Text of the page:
It really depends on the perspective of the individual and the situation of the individual municipalities where cities want to engage in these kinds of temporary housing responses — because they have permanent housing coming on, or they see it as an appropriate interim solution. I’m very supportive of community working together to help solve the problem, as long as we don’t create a world in which these are the permanent long term housing solutions for people where you don’t have your own bathroom and you don’t have your own cooking area and so on. I want to really welcome the idea of community getting involved to help solve the problem. And that’s what’s happening in Duncan and Victoria with these proposals.
As you’re aware, Vancouver has a history of encampments, so what’s to say that no matter what success comes at Strathcona, that another encampment will pop up soon after?
So the good news is that about 85 to 90 per cent of the people who were housed from the Oppenheimer Park encampment [in the spring of 2020] are still housed. This should help people understand that the folks in the Strathcona encampment are different people. Which means that if we help those folks, we should be making significant progress towards addressing the number of people living outside in Vancouver. It’s not going to be everybody who is currently homeless. So there is a significant and very real situation where we are not going to have enough spaces to solve street homelessness in Metro Vancouver in the short term. This is a long term project. We’re going to have shelters, we’re going to have transitional spaces. We’re going to be responding to challenges of a 16-year legacy of underfunding of housing that was under the BC Liberals. And we’re making some progress, but it is slower than I would like and we’re hoping to find ways to accelerate it.
What do you think of Coquitlam Mayor Richard Stewart’s push to reopen one or more buildings on the Riverview property in Coquitlam to treat people with mental health and addictions?
We've had overwhelming enthusiasm from the big city mayors [about having ‘complex care’ housing centres in their communities]. I had a call with them last week. On our call, they said, ‘Look, we’re not, yes, in my backyard, we're please in my backyard, we want to host these centres and people in our communities need this help.’ They have the potential to be quite transformative in terms of the quality of life for some folks who are really challenged — and see what difference it makes in a community when there's not 50 people with very profound mental health and addiction issues and brain injuries suffering in the middle of the sidewalk in a downtown, and instead being supported by nurses and doctors and social workers.
So why not just reopen a building at Riverview?
It’s certainly possible that one of the sites could be at Riverview or there could be a response that includes Riverview. Riverview is really important in the community. I find it symbolic of the undertreatment, the under response, historically, of governments to the health needs of people with serious mental health issues after the deinstitutionalization [of Riverview]. I do worry that for some people Riverview represents the idea that we're going to pick everybody up in a bus and take them to Riverview and no one is going have to think about this issue again. Instead, to my mind, Riverview is a remarkable opportunity because the community is enthusiastic about these kinds of supports. The supports are obviously needed. We've already opened a significant number of beds there, and there's opportunity to open more to provide serious mental health and addictions support. But I just want to caution people that my enthusiasm for what could happen at Riverview doesn't mean that the government is going to be moving all the homeless folks there. What we're talking about is what I think was maybe originally intended when Riverview was deinstitutionalized — although it's hard to know not having been there — but what I think was originally intended was that health care would be provided in community. And I think that's what people are going to see with these complex care centres is more of that decentralized model.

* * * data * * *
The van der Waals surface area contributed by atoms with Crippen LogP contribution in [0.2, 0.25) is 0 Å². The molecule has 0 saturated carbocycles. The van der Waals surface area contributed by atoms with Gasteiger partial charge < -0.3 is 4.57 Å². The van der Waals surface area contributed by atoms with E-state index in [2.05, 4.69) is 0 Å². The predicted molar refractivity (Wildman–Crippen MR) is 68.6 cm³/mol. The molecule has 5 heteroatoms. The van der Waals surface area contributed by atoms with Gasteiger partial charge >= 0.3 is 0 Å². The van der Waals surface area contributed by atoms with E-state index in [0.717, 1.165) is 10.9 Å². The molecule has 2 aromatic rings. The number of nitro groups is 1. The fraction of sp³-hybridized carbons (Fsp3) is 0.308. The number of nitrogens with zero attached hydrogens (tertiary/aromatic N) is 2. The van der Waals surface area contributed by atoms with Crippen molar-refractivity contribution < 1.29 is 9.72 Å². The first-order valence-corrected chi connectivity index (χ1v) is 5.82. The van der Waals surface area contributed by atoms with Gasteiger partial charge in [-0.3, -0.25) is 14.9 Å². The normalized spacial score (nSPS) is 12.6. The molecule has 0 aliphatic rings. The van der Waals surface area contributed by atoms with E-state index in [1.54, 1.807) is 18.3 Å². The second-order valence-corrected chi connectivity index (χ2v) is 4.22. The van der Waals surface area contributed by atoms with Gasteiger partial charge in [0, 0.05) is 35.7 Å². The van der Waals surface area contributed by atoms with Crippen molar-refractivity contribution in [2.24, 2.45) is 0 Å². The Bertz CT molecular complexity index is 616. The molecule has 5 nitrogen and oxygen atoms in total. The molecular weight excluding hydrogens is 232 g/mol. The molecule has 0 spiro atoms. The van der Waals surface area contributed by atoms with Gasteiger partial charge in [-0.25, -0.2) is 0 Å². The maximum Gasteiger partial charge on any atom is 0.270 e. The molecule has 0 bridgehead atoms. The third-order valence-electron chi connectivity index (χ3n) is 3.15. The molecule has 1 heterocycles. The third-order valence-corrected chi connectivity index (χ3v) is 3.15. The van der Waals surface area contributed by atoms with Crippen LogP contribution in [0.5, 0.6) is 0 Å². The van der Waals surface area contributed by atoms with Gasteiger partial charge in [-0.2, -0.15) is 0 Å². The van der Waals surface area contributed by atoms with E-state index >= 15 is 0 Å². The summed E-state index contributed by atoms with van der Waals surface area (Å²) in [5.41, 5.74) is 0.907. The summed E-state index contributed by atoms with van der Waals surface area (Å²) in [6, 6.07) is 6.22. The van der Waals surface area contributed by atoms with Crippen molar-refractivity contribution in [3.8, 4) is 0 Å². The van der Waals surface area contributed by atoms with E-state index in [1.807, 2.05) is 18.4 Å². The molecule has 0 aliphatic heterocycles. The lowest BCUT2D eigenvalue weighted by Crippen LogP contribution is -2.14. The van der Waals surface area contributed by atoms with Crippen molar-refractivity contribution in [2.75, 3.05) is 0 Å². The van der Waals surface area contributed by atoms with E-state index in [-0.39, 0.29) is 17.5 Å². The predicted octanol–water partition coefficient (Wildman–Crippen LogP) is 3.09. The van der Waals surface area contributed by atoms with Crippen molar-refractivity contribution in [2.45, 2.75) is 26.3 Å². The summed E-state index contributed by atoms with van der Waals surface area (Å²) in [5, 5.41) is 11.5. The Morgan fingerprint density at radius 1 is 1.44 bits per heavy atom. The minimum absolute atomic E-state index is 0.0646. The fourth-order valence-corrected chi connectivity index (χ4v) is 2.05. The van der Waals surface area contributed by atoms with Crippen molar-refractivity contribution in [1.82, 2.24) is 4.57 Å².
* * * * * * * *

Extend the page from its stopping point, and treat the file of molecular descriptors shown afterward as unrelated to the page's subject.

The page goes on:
How much will these “complex care” centres cost?
The work is still being done. It's in very early stages about what the supports will be, what needs to be there. This isn't something that's going to be done overnight, because we want it to work. I'm willing to bet that the cost will be significantly less than the current cost of homelessness and how we maintain people that have these kinds of challenges.
The public has heard politicians talk about all kinds of ideas to end or reduce homelessness and get those people living with mental health and substance use challenges, or both, the help they need. Yet homelessness persists. Why should the public believe anything is going to be different in your leadership on this file?
I have the support of the premier and my colleagues in cabinet and governments on this. We have the support of many of the largest municipalities. And we have the support of the public to do something significant here. So I try to remember and remind myself that these are intractable issues that have gone on for many decades in Vancouver and in the province. And we won't solve them all overnight. But I'm really enthusiastic about what we might be able to do here in this moment that seems, in some ways, unprecedented to me.
So in your next election campaign, you're going to be able to say that there is a significant reduction in homelessness in B.C. and that you and your government made a difference?
I'll be able to say that we did everything that we could, and I don't know if there's been a government that has honestly been able to say that yet. And people will hopefully have some confidence to say that that is true.